Doctor succumbs to Covid-19 in Karachi after inability to find ventilator

Published May 4, 2020
Dr Furqan was a heart patient and was facing breathing difficulties, says Dr Qaiser Sajjad. — Reuters/FIle
Dr Furqan was a heart patient and was facing breathing difficulties, says Dr Qaiser Sajjad. — Reuters/FIle

A medical doctor passed away on Sunday morning due to the coronavirus in Karachi, according to Pakistan Medical Association (PMA) Secretary General Dr Qaiser Sajjad.

Dr Furqanul Haq — who had recently retired from the Karachi Institute of Heart Diseases — is the third member of the medical fraternity in Karachi to have fallen victim to the disease. He was, however, not actively engaged in the treatment of Covid-19 patients.

According to Dr Sajjad, the deceased needed to be put on a ventilator but could not find the facility despite visiting several hospitals.

Also read: ‘Stay at home, if not for yourselves, then for the medics on the frontlines,’ plead female doctors

"He had tested positive for the virus around four days ago and had self-isolated at home. But because he had heart troubles, he started having difficulty in breathing from Saturday," the PMA office-bearer said, adding that the wife of the deceased had also tested positive.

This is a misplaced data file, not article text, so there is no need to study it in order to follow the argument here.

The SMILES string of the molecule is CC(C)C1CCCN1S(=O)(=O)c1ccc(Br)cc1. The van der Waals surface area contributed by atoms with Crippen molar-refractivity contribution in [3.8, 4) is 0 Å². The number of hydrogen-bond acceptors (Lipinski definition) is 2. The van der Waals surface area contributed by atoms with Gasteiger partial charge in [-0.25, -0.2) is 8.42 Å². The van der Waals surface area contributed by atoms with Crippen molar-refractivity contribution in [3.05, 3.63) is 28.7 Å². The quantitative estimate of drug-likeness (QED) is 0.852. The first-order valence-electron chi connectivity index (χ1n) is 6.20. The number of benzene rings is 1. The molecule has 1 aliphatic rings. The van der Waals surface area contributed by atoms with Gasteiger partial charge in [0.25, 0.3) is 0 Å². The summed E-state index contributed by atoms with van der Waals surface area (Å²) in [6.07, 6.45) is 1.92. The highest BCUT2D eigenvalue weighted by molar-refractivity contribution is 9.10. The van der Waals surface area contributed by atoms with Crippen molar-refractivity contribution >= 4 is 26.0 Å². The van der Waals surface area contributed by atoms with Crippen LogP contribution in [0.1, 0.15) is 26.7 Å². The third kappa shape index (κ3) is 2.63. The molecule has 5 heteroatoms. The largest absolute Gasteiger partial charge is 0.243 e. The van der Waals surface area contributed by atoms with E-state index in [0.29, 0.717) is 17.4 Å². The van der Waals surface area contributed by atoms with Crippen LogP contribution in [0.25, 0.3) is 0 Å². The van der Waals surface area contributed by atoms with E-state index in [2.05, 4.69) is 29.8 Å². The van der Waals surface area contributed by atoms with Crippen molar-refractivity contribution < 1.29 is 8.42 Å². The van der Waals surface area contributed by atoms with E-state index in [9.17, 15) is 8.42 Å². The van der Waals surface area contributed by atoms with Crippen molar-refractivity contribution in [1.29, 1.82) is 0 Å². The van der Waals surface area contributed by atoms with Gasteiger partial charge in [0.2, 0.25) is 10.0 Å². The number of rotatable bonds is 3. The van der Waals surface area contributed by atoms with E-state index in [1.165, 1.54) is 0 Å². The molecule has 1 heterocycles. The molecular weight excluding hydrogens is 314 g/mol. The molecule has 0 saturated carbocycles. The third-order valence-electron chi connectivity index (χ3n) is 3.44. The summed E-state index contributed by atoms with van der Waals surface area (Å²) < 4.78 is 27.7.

Dr Haq tried to get himself admitted to any of the isolation wards but was unable to receive medical treatment, he added.

"If a doctor in the country's biggest city cannot be given a ventilator then what will happen to common citizens?" Dr Sajjad questioned.

When asked if the Sindh government was facing a shortage of ventilators, Media Coordinator to the Health and Population Welfare Minister Meeran Yousuf said: "Ventilators and beds were available at CHK and JPMC. We’ve, however, initiated an inquiry [into] it."

Previously, Dr Abdul Qadir Soomro and gynecologist, Dr Zubaida Sattar had passed away in Karachi after contracting the virus.

Dr Sajjad said that doctors have repeatedly warned the government that the country's healthcare system will collapse if a strict lockdown is not imposed to curb the spread of the virus.

Doctors across the country have complained that the medical community was not being provided with personal protective equipment, making them vulnerable to the virus. They have also urged the government to impose a strict lockdown, saying that if not controlled, the healthcare system will not even have enough beds to accommodate all patients.

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